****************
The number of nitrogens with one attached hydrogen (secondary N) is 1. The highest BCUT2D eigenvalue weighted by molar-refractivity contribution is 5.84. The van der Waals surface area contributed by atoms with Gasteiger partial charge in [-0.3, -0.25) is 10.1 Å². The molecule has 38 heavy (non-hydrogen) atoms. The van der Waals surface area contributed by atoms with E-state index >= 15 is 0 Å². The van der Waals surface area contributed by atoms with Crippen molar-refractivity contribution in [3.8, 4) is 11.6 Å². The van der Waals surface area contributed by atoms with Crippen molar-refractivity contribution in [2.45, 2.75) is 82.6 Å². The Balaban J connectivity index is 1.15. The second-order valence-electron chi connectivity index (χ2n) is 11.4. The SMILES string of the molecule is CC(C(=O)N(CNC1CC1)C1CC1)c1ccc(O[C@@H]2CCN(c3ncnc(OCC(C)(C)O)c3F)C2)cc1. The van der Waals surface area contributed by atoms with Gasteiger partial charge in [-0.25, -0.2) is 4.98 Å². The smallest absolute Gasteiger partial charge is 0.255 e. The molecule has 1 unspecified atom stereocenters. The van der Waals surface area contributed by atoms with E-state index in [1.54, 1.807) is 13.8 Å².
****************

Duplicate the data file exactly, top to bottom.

The number of nitrogens with one attached hydrogen (secondary N) is 1. The highest BCUT2D eigenvalue weighted by molar-refractivity contribution is 5.84. The van der Waals surface area contributed by atoms with Gasteiger partial charge in [-0.3, -0.25) is 10.1 Å². The molecule has 38 heavy (non-hydrogen) atoms. The van der Waals surface area contributed by atoms with E-state index >= 15 is 0 Å². The van der Waals surface area contributed by atoms with Crippen molar-refractivity contribution in [3.8, 4) is 11.6 Å². The van der Waals surface area contributed by atoms with Crippen molar-refractivity contribution in [2.45, 2.75) is 82.6 Å². The Balaban J connectivity index is 1.15. The second-order valence-electron chi connectivity index (χ2n) is 11.4. The SMILES string of the molecule is CC(C(=O)N(CNC1CC1)C1CC1)c1ccc(O[C@@H]2CCN(c3ncnc(OCC(C)(C)O)c3F)C2)cc1. The van der Waals surface area contributed by atoms with Gasteiger partial charge in [-0.25, -0.2) is 4.98 Å². The smallest absolute Gasteiger partial charge is 0.255 e. The molecule has 1 unspecified atom stereocenters. The van der Waals surface area contributed by atoms with E-state index in [1.54, 1.807) is 13.8 Å².